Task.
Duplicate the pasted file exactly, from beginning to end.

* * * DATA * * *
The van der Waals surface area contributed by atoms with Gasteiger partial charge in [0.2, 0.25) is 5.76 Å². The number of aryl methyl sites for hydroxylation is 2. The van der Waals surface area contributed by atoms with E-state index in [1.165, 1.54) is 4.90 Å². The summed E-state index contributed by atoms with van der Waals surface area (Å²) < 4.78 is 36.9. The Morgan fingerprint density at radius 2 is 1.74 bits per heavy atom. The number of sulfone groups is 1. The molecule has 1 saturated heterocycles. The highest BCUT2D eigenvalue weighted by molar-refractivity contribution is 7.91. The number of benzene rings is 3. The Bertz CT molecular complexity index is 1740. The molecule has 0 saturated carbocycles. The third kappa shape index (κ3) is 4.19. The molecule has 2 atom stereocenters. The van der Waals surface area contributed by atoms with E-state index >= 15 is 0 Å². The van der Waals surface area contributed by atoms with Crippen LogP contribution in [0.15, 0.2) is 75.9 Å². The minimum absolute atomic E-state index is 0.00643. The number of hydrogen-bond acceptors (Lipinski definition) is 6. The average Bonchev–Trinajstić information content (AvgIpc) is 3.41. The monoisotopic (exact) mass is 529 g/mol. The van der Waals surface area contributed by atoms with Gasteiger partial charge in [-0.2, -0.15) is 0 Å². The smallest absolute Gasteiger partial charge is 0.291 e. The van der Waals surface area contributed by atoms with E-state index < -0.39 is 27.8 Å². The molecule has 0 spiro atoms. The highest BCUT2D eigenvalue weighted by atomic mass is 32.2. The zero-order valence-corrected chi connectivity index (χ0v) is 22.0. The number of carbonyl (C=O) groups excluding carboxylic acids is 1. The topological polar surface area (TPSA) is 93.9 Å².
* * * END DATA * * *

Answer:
The van der Waals surface area contributed by atoms with Gasteiger partial charge in [0.2, 0.25) is 5.76 Å². The number of aryl methyl sites for hydroxylation is 2. The van der Waals surface area contributed by atoms with E-state index in [1.165, 1.54) is 4.90 Å². The summed E-state index contributed by atoms with van der Waals surface area (Å²) < 4.78 is 36.9. The Morgan fingerprint density at radius 2 is 1.74 bits per heavy atom. The number of sulfone groups is 1. The molecule has 1 saturated heterocycles. The highest BCUT2D eigenvalue weighted by molar-refractivity contribution is 7.91. The number of benzene rings is 3. The Bertz CT molecular complexity index is 1740. The molecule has 0 saturated carbocycles. The third kappa shape index (κ3) is 4.19. The molecule has 2 atom stereocenters. The van der Waals surface area contributed by atoms with E-state index >= 15 is 0 Å². The van der Waals surface area contributed by atoms with Crippen LogP contribution in [0.15, 0.2) is 75.9 Å². The minimum absolute atomic E-state index is 0.00643. The number of hydrogen-bond acceptors (Lipinski definition) is 6. The average Bonchev–Trinajstić information content (AvgIpc) is 3.41. The monoisotopic (exact) mass is 529 g/mol. The van der Waals surface area contributed by atoms with Gasteiger partial charge in [-0.2, -0.15) is 0 Å². The smallest absolute Gasteiger partial charge is 0.291 e. The van der Waals surface area contributed by atoms with E-state index < -0.39 is 27.8 Å². The molecule has 0 spiro atoms. The highest BCUT2D eigenvalue weighted by atomic mass is 32.2. The zero-order valence-corrected chi connectivity index (χ0v) is 22.0. The number of carbonyl (C=O) groups excluding carboxylic acids is 1. The topological polar surface area (TPSA) is 93.9 Å².